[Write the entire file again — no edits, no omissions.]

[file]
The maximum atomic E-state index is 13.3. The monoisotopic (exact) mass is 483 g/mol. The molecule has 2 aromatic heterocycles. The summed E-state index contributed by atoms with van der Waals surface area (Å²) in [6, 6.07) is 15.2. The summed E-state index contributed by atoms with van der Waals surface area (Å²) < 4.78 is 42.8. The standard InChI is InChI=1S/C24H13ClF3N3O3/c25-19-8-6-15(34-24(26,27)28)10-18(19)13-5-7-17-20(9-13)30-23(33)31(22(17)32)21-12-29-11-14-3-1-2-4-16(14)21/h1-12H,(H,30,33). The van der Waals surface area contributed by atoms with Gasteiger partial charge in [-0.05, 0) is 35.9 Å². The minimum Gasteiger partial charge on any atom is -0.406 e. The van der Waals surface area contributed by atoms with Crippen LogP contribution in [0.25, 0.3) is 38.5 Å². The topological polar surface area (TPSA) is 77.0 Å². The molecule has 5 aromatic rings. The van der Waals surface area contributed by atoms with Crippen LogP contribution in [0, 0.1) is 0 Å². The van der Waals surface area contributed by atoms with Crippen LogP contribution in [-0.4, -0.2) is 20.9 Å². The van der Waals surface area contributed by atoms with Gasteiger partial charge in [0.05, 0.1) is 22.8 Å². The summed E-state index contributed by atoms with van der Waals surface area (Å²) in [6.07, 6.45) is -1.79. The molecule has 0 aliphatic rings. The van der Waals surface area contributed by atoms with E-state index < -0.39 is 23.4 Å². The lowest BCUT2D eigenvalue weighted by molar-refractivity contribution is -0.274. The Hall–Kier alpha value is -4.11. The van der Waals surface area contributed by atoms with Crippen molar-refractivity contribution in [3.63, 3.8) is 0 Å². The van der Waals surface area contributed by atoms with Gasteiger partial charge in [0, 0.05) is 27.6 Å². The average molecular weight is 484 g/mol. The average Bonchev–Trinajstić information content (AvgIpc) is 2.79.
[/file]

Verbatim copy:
The maximum atomic E-state index is 13.3. The monoisotopic (exact) mass is 483 g/mol. The molecule has 2 aromatic heterocycles. The summed E-state index contributed by atoms with van der Waals surface area (Å²) in [6, 6.07) is 15.2. The summed E-state index contributed by atoms with van der Waals surface area (Å²) < 4.78 is 42.8. The standard InChI is InChI=1S/C24H13ClF3N3O3/c25-19-8-6-15(34-24(26,27)28)10-18(19)13-5-7-17-20(9-13)30-23(33)31(22(17)32)21-12-29-11-14-3-1-2-4-16(14)21/h1-12H,(H,30,33). The van der Waals surface area contributed by atoms with Gasteiger partial charge in [-0.05, 0) is 35.9 Å². The minimum Gasteiger partial charge on any atom is -0.406 e. The van der Waals surface area contributed by atoms with Crippen LogP contribution in [0.25, 0.3) is 38.5 Å². The topological polar surface area (TPSA) is 77.0 Å². The molecule has 5 aromatic rings. The van der Waals surface area contributed by atoms with Crippen LogP contribution in [0, 0.1) is 0 Å². The van der Waals surface area contributed by atoms with Crippen LogP contribution in [-0.4, -0.2) is 20.9 Å². The van der Waals surface area contributed by atoms with Gasteiger partial charge in [0.05, 0.1) is 22.8 Å². The summed E-state index contributed by atoms with van der Waals surface area (Å²) in [6.07, 6.45) is -1.79. The molecule has 0 aliphatic rings. The van der Waals surface area contributed by atoms with E-state index < -0.39 is 23.4 Å². The lowest BCUT2D eigenvalue weighted by molar-refractivity contribution is -0.274. The Hall–Kier alpha value is -4.11. The van der Waals surface area contributed by atoms with Crippen molar-refractivity contribution in [3.63, 3.8) is 0 Å². The van der Waals surface area contributed by atoms with Gasteiger partial charge in [0, 0.05) is 27.6 Å². The average molecular weight is 484 g/mol. The average Bonchev–Trinajstić information content (AvgIpc) is 2.79.